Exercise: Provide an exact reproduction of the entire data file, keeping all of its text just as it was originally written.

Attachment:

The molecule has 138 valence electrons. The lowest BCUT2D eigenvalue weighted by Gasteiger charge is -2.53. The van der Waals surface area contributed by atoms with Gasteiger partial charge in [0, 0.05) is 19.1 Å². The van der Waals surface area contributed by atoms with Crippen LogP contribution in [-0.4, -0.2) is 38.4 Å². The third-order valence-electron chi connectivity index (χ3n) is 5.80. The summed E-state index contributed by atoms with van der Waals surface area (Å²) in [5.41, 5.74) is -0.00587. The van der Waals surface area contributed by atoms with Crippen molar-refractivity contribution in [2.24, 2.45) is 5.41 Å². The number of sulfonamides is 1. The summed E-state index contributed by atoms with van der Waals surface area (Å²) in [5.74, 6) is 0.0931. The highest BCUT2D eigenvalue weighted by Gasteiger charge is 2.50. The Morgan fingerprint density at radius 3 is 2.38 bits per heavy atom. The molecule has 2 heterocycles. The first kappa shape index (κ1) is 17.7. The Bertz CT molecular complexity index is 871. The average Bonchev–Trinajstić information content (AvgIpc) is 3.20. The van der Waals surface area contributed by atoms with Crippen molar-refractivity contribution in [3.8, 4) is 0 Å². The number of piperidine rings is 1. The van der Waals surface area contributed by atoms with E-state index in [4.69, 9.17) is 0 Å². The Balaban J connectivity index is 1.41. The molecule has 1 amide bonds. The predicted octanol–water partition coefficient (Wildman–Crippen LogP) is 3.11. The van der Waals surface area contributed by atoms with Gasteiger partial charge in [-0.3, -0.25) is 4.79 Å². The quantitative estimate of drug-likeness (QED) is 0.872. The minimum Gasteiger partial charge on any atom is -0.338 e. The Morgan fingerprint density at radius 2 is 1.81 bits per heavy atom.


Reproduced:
The molecule has 138 valence electrons. The lowest BCUT2D eigenvalue weighted by Gasteiger charge is -2.53. The van der Waals surface area contributed by atoms with Gasteiger partial charge in [0, 0.05) is 19.1 Å². The van der Waals surface area contributed by atoms with Crippen LogP contribution in [-0.4, -0.2) is 38.4 Å². The third-order valence-electron chi connectivity index (χ3n) is 5.80. The summed E-state index contributed by atoms with van der Waals surface area (Å²) in [5.41, 5.74) is -0.00587. The van der Waals surface area contributed by atoms with Crippen molar-refractivity contribution in [2.24, 2.45) is 5.41 Å². The number of sulfonamides is 1. The summed E-state index contributed by atoms with van der Waals surface area (Å²) in [5.74, 6) is 0.0931. The highest BCUT2D eigenvalue weighted by Gasteiger charge is 2.50. The Morgan fingerprint density at radius 3 is 2.38 bits per heavy atom. The molecule has 2 heterocycles. The first kappa shape index (κ1) is 17.7. The Bertz CT molecular complexity index is 871. The average Bonchev–Trinajstić information content (AvgIpc) is 3.20. The van der Waals surface area contributed by atoms with Crippen molar-refractivity contribution in [3.8, 4) is 0 Å². The number of piperidine rings is 1. The van der Waals surface area contributed by atoms with E-state index in [4.69, 9.17) is 0 Å². The Balaban J connectivity index is 1.41. The molecule has 1 amide bonds. The predicted octanol–water partition coefficient (Wildman–Crippen LogP) is 3.11. The van der Waals surface area contributed by atoms with Gasteiger partial charge in [-0.3, -0.25) is 4.79 Å². The quantitative estimate of drug-likeness (QED) is 0.872. The minimum Gasteiger partial charge on any atom is -0.338 e. The Morgan fingerprint density at radius 2 is 1.81 bits per heavy atom.